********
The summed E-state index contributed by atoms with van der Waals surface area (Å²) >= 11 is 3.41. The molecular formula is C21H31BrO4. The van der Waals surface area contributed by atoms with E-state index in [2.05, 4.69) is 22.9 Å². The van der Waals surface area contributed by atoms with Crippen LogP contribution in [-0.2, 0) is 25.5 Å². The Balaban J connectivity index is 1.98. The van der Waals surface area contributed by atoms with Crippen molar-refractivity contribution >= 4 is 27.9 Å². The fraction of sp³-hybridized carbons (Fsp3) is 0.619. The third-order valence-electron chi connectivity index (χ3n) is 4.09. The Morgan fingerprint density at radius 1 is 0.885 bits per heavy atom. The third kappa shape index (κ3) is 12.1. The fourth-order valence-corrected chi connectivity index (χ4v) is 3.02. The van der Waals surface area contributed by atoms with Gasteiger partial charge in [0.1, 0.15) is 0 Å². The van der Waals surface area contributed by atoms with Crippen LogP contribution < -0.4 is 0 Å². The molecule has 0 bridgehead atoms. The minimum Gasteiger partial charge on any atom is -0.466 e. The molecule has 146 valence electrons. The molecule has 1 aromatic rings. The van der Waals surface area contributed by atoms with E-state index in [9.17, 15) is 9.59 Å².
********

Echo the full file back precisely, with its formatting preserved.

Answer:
The summed E-state index contributed by atoms with van der Waals surface area (Å²) >= 11 is 3.41. The molecular formula is C21H31BrO4. The van der Waals surface area contributed by atoms with E-state index in [2.05, 4.69) is 22.9 Å². The van der Waals surface area contributed by atoms with Crippen LogP contribution in [-0.2, 0) is 25.5 Å². The Balaban J connectivity index is 1.98. The van der Waals surface area contributed by atoms with Crippen molar-refractivity contribution >= 4 is 27.9 Å². The fraction of sp³-hybridized carbons (Fsp3) is 0.619. The third-order valence-electron chi connectivity index (χ3n) is 4.09. The Morgan fingerprint density at radius 1 is 0.885 bits per heavy atom. The third kappa shape index (κ3) is 12.1. The fourth-order valence-corrected chi connectivity index (χ4v) is 3.02. The van der Waals surface area contributed by atoms with Gasteiger partial charge in [0.1, 0.15) is 0 Å². The van der Waals surface area contributed by atoms with Crippen LogP contribution < -0.4 is 0 Å². The molecule has 0 bridgehead atoms. The minimum Gasteiger partial charge on any atom is -0.466 e. The molecule has 146 valence electrons. The molecule has 1 aromatic rings. The van der Waals surface area contributed by atoms with E-state index in [9.17, 15) is 9.59 Å².